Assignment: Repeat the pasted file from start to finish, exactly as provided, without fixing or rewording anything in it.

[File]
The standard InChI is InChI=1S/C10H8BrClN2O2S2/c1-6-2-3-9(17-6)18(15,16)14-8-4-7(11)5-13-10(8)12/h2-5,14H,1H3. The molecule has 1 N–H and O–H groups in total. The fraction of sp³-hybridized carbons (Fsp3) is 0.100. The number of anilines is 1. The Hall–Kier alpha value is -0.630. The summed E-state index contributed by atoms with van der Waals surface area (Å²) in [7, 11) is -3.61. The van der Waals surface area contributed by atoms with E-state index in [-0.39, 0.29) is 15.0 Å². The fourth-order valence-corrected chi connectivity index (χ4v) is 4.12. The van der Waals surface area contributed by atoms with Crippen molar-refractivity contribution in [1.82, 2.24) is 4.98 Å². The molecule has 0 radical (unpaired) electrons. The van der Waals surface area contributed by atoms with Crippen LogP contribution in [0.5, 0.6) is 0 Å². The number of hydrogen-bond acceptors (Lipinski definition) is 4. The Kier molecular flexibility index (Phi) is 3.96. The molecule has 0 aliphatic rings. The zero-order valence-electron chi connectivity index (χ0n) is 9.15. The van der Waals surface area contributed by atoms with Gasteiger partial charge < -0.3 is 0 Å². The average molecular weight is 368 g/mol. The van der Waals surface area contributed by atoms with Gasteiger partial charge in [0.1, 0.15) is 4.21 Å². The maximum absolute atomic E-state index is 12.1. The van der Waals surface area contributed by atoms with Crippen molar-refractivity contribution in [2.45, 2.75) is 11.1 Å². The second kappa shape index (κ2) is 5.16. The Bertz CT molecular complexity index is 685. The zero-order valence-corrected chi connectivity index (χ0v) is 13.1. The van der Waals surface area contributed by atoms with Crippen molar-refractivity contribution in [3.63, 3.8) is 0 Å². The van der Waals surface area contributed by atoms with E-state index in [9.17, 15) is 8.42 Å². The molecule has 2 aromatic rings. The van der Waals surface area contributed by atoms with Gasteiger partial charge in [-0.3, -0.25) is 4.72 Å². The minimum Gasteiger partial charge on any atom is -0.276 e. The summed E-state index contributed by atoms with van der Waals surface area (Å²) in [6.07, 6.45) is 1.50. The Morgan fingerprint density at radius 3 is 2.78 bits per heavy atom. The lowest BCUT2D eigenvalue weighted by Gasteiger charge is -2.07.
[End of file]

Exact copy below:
The standard InChI is InChI=1S/C10H8BrClN2O2S2/c1-6-2-3-9(17-6)18(15,16)14-8-4-7(11)5-13-10(8)12/h2-5,14H,1H3. The molecule has 1 N–H and O–H groups in total. The fraction of sp³-hybridized carbons (Fsp3) is 0.100. The number of anilines is 1. The Hall–Kier alpha value is -0.630. The summed E-state index contributed by atoms with van der Waals surface area (Å²) in [7, 11) is -3.61. The van der Waals surface area contributed by atoms with E-state index in [-0.39, 0.29) is 15.0 Å². The fourth-order valence-corrected chi connectivity index (χ4v) is 4.12. The van der Waals surface area contributed by atoms with Crippen molar-refractivity contribution in [1.82, 2.24) is 4.98 Å². The molecule has 0 radical (unpaired) electrons. The van der Waals surface area contributed by atoms with Crippen LogP contribution in [0.5, 0.6) is 0 Å². The number of hydrogen-bond acceptors (Lipinski definition) is 4. The Kier molecular flexibility index (Phi) is 3.96. The molecule has 0 aliphatic rings. The zero-order valence-electron chi connectivity index (χ0n) is 9.15. The van der Waals surface area contributed by atoms with Gasteiger partial charge < -0.3 is 0 Å². The average molecular weight is 368 g/mol. The van der Waals surface area contributed by atoms with Gasteiger partial charge in [0.1, 0.15) is 4.21 Å². The maximum absolute atomic E-state index is 12.1. The van der Waals surface area contributed by atoms with Crippen molar-refractivity contribution in [2.45, 2.75) is 11.1 Å². The second kappa shape index (κ2) is 5.16. The Bertz CT molecular complexity index is 685. The zero-order valence-corrected chi connectivity index (χ0v) is 13.1. The van der Waals surface area contributed by atoms with Crippen molar-refractivity contribution in [3.63, 3.8) is 0 Å². The van der Waals surface area contributed by atoms with E-state index in [9.17, 15) is 8.42 Å². The molecule has 2 aromatic rings. The van der Waals surface area contributed by atoms with Gasteiger partial charge in [-0.3, -0.25) is 4.72 Å². The minimum Gasteiger partial charge on any atom is -0.276 e. The summed E-state index contributed by atoms with van der Waals surface area (Å²) in [6.07, 6.45) is 1.50. The Morgan fingerprint density at radius 3 is 2.78 bits per heavy atom. The lowest BCUT2D eigenvalue weighted by Gasteiger charge is -2.07.